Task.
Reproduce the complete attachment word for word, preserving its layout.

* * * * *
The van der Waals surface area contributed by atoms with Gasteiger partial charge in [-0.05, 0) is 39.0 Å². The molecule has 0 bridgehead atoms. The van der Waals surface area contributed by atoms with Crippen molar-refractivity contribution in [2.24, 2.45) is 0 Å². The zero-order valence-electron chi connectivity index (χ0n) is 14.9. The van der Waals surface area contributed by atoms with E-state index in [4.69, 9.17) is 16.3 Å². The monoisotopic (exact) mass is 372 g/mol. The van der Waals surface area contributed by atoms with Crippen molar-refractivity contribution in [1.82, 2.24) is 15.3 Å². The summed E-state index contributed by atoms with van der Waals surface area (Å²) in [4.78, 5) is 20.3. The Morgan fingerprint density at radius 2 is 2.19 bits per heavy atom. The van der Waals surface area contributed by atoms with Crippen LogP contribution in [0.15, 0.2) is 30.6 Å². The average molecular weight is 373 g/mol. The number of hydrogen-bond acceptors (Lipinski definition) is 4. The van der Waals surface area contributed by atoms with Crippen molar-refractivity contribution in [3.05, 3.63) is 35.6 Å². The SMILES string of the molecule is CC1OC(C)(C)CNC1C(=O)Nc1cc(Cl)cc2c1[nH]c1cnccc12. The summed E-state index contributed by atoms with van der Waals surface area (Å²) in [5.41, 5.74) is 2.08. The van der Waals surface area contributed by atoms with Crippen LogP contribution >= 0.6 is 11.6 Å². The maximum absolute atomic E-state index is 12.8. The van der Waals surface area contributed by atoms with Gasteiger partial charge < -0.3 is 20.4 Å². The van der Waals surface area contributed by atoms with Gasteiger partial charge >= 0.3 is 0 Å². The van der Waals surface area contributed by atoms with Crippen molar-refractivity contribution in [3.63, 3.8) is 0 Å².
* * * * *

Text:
The van der Waals surface area contributed by atoms with Gasteiger partial charge in [-0.05, 0) is 39.0 Å². The molecule has 0 bridgehead atoms. The van der Waals surface area contributed by atoms with Crippen molar-refractivity contribution in [2.24, 2.45) is 0 Å². The zero-order valence-electron chi connectivity index (χ0n) is 14.9. The van der Waals surface area contributed by atoms with E-state index in [4.69, 9.17) is 16.3 Å². The monoisotopic (exact) mass is 372 g/mol. The van der Waals surface area contributed by atoms with Crippen molar-refractivity contribution in [1.82, 2.24) is 15.3 Å². The summed E-state index contributed by atoms with van der Waals surface area (Å²) in [4.78, 5) is 20.3. The Morgan fingerprint density at radius 2 is 2.19 bits per heavy atom. The van der Waals surface area contributed by atoms with Crippen LogP contribution in [0.15, 0.2) is 30.6 Å². The average molecular weight is 373 g/mol. The number of hydrogen-bond acceptors (Lipinski definition) is 4. The van der Waals surface area contributed by atoms with Crippen molar-refractivity contribution in [3.05, 3.63) is 35.6 Å². The SMILES string of the molecule is CC1OC(C)(C)CNC1C(=O)Nc1cc(Cl)cc2c1[nH]c1cnccc12. The summed E-state index contributed by atoms with van der Waals surface area (Å²) in [5.41, 5.74) is 2.08. The van der Waals surface area contributed by atoms with Crippen LogP contribution >= 0.6 is 11.6 Å². The maximum absolute atomic E-state index is 12.8. The van der Waals surface area contributed by atoms with Gasteiger partial charge < -0.3 is 20.4 Å². The van der Waals surface area contributed by atoms with Gasteiger partial charge >= 0.3 is 0 Å². The van der Waals surface area contributed by atoms with Crippen molar-refractivity contribution in [3.63, 3.8) is 0 Å².